Aftershocks: The Fate of Parmigiano Reggiano

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As many of you know, the Emilia Romagna region (famous for production of Prosciutto di Parma and Parmigiano Reggiano) of Italy was hit bad last month by a series of relentless earthquakes. May 20th and 29th were bad days in the world of cheese producers, as years of careful aging and hard labor toppled to the ground.

According to a letter published by the Parmigiano Reggiano Consortium, damages include:

  • 37 factories effected in towns of Mantova, Modena, and Reggio Emilia
  • 600,000 wheels were effected in the quake
  • Of those 600,000 wheels, 50% can be saved and continue on in aging for eventual sale as certified DOP Parmigiano Reggiano
  • 300,000 wheels (amounting to roughly 10% of annual production) have been irreparably destroyed.

What does this information say about the market? For those of you who are unaware, the rise and fall of price in Parmigiano Reggiano is monitored as closely as the NYSE. Weekly, a private Italian dairy consulting firm (www.clal.it/en) produces a stock market-esque analysis of the supply/demand chain of prices for all forms of cheese and dairy products in Italy.

To give you an idea of the evolving market: Image

The top line representing Parmigiano Reggiano, you can see that prices in 2011/12 are above 12 Euro per kg (roughly $8/lb) in ITALY! At Whole Foods this dairy gold sells for over $20/lb. While prices are suspected to fall in 2013, based on the simple laws of supply and demand it will take roughly 2 years to replace the destroyed product.

Being a salesman for imported Parmigiano Reggiano, this is not good news for me. Will Parmigiano Reggiano retain it’s standing title as the “King” of cheeses? Most likely… it seems people will always pay to be satisfied…the joys of niche markets!

 

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Salone del Gusto: 4 Days of Gluttonous Determination

Thanks to Salone del Gusto, the Slow Food event of a lifetime, I have to go shopping for a larger pants size and maybe a visit to the doctor to control my liver function.

Arriving at the Lingotto Convention Center in Turin’s city center, I was blown away by the sheer size of the event. Comprised of 5 expansive pavilions, 3 dedicated to Italy’s regional cuisines, and the rest to the international community, there were more than enough foods to taste and people to meet. The sheer size of the event justified the fact that I was there for 4 days, though certain products definitely kept me coming back for more free tasters 😉

Unlike many of the patrons of the event, I went with a mission, to promote Ferrarini’s Italian food community I Sapori Della Nostra Terra by handing out information cards and giving mini presentations to the various producers there. Let’s just say I made a lot of friends, connected with people both professionally and personally, through the free tasters offered at their booths.

In a delirium of wine, artisan beer, cheese, cured meat, and sweets, I lost myself in the labyrinth of Italy’s regions. This past weekend, I ate enough bread dipped in olive oil, Parmigiano Reggiano, Sicilian Cannoli, cured meat, Parmigiano Reggiano, and unidentifiable fried delicacies to induce immediate cardiac arrest. Fortunately however, my body is used to gluttonous abuse from the way that I’ve been eating/drinking for the duration of this past year at the University.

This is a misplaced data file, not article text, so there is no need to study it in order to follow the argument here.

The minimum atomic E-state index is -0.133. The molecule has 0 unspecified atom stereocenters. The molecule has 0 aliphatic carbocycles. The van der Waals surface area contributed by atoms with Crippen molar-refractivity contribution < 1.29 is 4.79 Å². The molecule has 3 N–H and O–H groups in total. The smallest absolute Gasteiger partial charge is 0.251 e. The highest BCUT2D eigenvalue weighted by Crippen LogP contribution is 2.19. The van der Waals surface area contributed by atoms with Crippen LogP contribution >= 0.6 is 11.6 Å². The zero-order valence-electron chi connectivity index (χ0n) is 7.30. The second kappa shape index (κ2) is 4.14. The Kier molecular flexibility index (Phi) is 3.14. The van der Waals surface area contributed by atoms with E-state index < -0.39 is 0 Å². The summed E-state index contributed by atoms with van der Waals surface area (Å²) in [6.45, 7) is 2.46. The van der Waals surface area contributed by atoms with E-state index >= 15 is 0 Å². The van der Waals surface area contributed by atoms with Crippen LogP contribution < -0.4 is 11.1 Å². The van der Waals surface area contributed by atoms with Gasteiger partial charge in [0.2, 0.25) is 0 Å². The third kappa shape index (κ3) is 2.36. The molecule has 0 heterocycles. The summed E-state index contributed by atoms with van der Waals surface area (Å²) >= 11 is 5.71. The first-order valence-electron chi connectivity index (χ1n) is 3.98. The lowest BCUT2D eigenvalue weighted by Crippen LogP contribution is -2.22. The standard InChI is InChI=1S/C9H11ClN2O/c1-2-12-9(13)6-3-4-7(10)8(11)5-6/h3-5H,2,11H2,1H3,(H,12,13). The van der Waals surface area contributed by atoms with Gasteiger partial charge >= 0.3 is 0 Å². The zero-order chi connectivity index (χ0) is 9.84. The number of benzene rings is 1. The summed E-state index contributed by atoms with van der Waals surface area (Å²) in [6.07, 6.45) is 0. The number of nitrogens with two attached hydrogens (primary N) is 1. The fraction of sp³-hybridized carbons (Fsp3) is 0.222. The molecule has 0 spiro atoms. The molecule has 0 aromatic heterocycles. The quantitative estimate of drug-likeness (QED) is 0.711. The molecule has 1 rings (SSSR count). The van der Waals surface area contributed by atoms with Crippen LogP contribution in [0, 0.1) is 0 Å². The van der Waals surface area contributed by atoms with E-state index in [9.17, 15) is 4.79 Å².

To seem more official, I presented myself to producers as “Michelle Aspis, a student at the University of Gastronomic Sciences,” in a desperate effort to find work, and share a moment with the producers I have met over the past year in an effort to evade my quasi-inevitable return to the US.

Salone del Gusto, in a way, was a culmination of my entire gastronomic education. A truly Grassroots Gourmet experience, the Olympic tournament reserved for those with a stomach and a heart for good food and unforgettable people.

I once read a book called that tried to explain why Italians constantly talk about food, but only in experiences such as this can one truly understand the depth and importance of the world of food for a culture that depends so heavily upon cuisine to progress economically, governmentally, and most importantly, emotionally. Being at Salone del Gusto was like sharing a meal with the entire country, a nonverbal understanding between food lovers about what it means to live to eat, to eat to live, and to survive in a world that seems to sometimes spin out of control.

 

Mouth-gasmic Mozzarella di Bufala


Mozzarella di Bufala Campana, white stringy pillows of comestible bliss. This is not your ordinary tasteless zombie mozzarella, but rather a rich, flavorful cheese that can only be produced in designated areas of Italy’s Campania, Lazio, and Puglia regions.

Produced from the milk of a domestic water buffalo, the flavor of Bufala mozzarella cheese is much richer and creamier than its cow milk (Fior di Latte) counterpart. What makes this mozzarella so particularly special however, is its characteristic texture. Heating milk curd in boiling water (temp of curd must reach at least 180F), it melts and is pulled into the stringy recognizable mozzarella consistency. Formed into a large ball, the cheese is then hand pulled and thrown into a pool of cool water by the famous and well respected “Mozzarella Men”. Describing the scene, it was something of an Italian Willy Wonka.

After being formed into various sizes and shapes, the cheese is left to in a bath of salt water for a minimum of 4 hours to acquire its acidic, salty, and creamy taste. Mesmerized by the pulling and plucking of the cheese from its ‘mother ball’, I could barely wait to CONSUME.